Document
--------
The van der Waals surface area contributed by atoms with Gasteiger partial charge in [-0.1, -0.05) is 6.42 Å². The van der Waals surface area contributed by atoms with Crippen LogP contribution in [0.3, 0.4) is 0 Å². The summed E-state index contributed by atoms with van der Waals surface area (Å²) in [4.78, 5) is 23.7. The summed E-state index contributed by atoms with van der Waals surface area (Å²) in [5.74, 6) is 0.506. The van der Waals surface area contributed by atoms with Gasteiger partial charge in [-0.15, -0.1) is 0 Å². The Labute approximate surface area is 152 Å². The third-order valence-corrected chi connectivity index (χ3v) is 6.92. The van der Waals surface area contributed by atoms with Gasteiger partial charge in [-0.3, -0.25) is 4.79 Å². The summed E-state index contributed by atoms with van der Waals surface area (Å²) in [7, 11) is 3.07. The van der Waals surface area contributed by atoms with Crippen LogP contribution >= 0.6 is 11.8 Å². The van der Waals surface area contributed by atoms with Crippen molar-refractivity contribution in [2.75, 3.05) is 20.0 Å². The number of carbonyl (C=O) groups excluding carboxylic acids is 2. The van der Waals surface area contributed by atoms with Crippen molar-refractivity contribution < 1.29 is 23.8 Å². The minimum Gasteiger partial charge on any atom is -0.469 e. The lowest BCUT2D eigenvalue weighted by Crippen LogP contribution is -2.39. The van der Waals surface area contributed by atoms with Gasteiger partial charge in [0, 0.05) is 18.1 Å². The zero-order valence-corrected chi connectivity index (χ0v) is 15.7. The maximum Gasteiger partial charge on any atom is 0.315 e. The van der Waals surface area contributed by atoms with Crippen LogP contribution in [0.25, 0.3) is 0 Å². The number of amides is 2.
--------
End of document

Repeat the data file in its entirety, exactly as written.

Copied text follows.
The van der Waals surface area contributed by atoms with Gasteiger partial charge in [-0.1, -0.05) is 6.42 Å². The van der Waals surface area contributed by atoms with Crippen LogP contribution in [0.3, 0.4) is 0 Å². The summed E-state index contributed by atoms with van der Waals surface area (Å²) in [4.78, 5) is 23.7. The summed E-state index contributed by atoms with van der Waals surface area (Å²) in [5.74, 6) is 0.506. The van der Waals surface area contributed by atoms with Gasteiger partial charge in [-0.15, -0.1) is 0 Å². The Labute approximate surface area is 152 Å². The third-order valence-corrected chi connectivity index (χ3v) is 6.92. The van der Waals surface area contributed by atoms with Gasteiger partial charge in [-0.3, -0.25) is 4.79 Å². The summed E-state index contributed by atoms with van der Waals surface area (Å²) in [7, 11) is 3.07. The van der Waals surface area contributed by atoms with Crippen LogP contribution >= 0.6 is 11.8 Å². The van der Waals surface area contributed by atoms with Crippen molar-refractivity contribution in [2.75, 3.05) is 20.0 Å². The number of carbonyl (C=O) groups excluding carboxylic acids is 2. The van der Waals surface area contributed by atoms with Crippen molar-refractivity contribution < 1.29 is 23.8 Å². The minimum Gasteiger partial charge on any atom is -0.469 e. The lowest BCUT2D eigenvalue weighted by Crippen LogP contribution is -2.39. The van der Waals surface area contributed by atoms with Gasteiger partial charge in [0, 0.05) is 18.1 Å². The zero-order valence-corrected chi connectivity index (χ0v) is 15.7. The maximum Gasteiger partial charge on any atom is 0.315 e. The van der Waals surface area contributed by atoms with Crippen LogP contribution in [0.25, 0.3) is 0 Å². The number of amides is 2.